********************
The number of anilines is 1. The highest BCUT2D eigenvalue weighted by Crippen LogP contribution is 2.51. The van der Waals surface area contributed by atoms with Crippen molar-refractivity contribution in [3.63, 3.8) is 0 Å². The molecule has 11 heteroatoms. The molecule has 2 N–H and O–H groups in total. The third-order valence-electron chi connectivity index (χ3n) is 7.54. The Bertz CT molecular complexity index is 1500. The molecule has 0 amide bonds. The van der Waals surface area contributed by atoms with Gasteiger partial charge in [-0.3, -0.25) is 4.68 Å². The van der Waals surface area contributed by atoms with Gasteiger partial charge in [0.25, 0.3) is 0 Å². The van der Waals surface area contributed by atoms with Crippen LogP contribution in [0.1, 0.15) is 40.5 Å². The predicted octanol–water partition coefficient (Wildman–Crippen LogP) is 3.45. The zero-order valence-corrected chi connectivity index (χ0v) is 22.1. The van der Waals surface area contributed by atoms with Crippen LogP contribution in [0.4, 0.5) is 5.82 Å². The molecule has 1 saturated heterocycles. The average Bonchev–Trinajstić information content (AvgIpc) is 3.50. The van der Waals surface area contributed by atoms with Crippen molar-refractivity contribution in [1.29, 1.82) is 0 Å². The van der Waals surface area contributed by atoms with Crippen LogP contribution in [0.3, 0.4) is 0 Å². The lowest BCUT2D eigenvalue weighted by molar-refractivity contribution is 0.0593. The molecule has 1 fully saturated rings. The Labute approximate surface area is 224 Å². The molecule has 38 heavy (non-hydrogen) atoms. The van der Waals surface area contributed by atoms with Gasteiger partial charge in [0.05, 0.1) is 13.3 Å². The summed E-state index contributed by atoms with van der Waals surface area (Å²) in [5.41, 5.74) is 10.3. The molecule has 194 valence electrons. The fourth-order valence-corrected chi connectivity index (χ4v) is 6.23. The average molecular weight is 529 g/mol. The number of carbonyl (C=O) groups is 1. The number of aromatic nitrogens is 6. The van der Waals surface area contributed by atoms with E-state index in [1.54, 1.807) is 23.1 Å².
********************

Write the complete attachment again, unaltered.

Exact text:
The number of anilines is 1. The highest BCUT2D eigenvalue weighted by Crippen LogP contribution is 2.51. The van der Waals surface area contributed by atoms with Crippen molar-refractivity contribution in [3.63, 3.8) is 0 Å². The molecule has 11 heteroatoms. The molecule has 2 N–H and O–H groups in total. The third-order valence-electron chi connectivity index (χ3n) is 7.54. The Bertz CT molecular complexity index is 1500. The molecule has 0 amide bonds. The van der Waals surface area contributed by atoms with Gasteiger partial charge in [-0.3, -0.25) is 4.68 Å². The van der Waals surface area contributed by atoms with Gasteiger partial charge in [0.25, 0.3) is 0 Å². The van der Waals surface area contributed by atoms with Crippen LogP contribution in [0.1, 0.15) is 40.5 Å². The predicted octanol–water partition coefficient (Wildman–Crippen LogP) is 3.45. The zero-order valence-corrected chi connectivity index (χ0v) is 22.1. The van der Waals surface area contributed by atoms with Crippen LogP contribution in [0.4, 0.5) is 5.82 Å². The molecule has 1 saturated heterocycles. The average Bonchev–Trinajstić information content (AvgIpc) is 3.50. The van der Waals surface area contributed by atoms with Crippen molar-refractivity contribution in [1.29, 1.82) is 0 Å². The van der Waals surface area contributed by atoms with Crippen LogP contribution in [0.3, 0.4) is 0 Å². The lowest BCUT2D eigenvalue weighted by molar-refractivity contribution is 0.0593. The molecule has 1 fully saturated rings. The Labute approximate surface area is 224 Å². The molecule has 38 heavy (non-hydrogen) atoms. The van der Waals surface area contributed by atoms with Gasteiger partial charge in [0.05, 0.1) is 13.3 Å². The summed E-state index contributed by atoms with van der Waals surface area (Å²) in [5.41, 5.74) is 10.3. The molecule has 194 valence electrons. The fourth-order valence-corrected chi connectivity index (χ4v) is 6.23. The average molecular weight is 529 g/mol. The number of carbonyl (C=O) groups is 1. The number of aromatic nitrogens is 6. The van der Waals surface area contributed by atoms with E-state index in [1.54, 1.807) is 23.1 Å².